Security firm G4S divests from Israel, denies caving to BDS movement pressure

© Mussa Qawasma
G4S, the world’s largest private security company, has announced plans to sell its operations in Israel within the next two years, citing commercial considerations. It denies being influenced by pro-Palestinian BDS campaigners. 

The British firm, which employs 8,000 people in Israel, said on Wednesday it would be selling off its business for “entirely commercial reasons,” dismissing speculation that pressure from Palestinian rights campaigners had anything to do with the decision. 

The company said the move was part of wider program of sales, including 60 other businesses.

However, activists involved in the Palestinian boycott, divestment and sanctions (BDS) movement welcomed the news, claiming that civil society pressure was responsible for the pullout.

War on Want militarism and security specialist Ryvka Barnard said: “G4S’s announcement proves that campaigning works, yet we will continue to pressure G4S until it ends its involvement in abuse entirely.”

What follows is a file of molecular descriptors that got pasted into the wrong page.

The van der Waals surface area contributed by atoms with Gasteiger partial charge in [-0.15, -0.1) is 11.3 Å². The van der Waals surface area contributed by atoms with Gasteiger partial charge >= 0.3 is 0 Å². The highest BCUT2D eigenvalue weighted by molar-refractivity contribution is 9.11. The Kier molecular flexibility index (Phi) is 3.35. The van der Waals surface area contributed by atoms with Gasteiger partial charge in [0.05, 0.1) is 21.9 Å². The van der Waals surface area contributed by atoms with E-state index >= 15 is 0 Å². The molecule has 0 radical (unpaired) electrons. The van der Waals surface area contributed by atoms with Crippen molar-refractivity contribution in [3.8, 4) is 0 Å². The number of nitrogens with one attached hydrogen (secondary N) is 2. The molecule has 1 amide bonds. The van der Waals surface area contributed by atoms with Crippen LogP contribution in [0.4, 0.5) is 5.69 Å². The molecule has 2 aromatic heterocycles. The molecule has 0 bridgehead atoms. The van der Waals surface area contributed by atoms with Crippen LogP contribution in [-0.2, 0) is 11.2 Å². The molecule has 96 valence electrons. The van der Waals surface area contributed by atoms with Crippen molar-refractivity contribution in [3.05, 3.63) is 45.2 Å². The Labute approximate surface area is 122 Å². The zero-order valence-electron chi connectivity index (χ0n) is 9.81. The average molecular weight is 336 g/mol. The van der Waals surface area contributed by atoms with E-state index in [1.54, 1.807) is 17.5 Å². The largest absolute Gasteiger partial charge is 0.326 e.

Mahmoud Nawajaa, a spokesperson for the Palestinian BDS National Committee said: “BDS pressure is making some of the world’s largest corporations realize that profiting from Israeli apartheid and colonialism is bad for business.”

“Investment fund managers are increasingly recognizing that their fiduciary responsibility obliges them to divest from Israeli banks and companies that are implicated in Israel’s serious human rights violations, such as G4S and HP, because of the high risk entailed. We are starting to notice a domino effect.”

Activists have been criticizing the security giant’s work in the region for years, accusing the company of complicity in human rights violations and breaches of international law. The firm supplies security equipment and services for use at Israeli prisons, checkpoints and Israeli settlements in the West Bank.

The announcement comes nearly two years after the firm pledged not to renew its contracts with the Israeli prison system shortly after the Bill Gates Foundation and the US United Methodist Church divested from the company.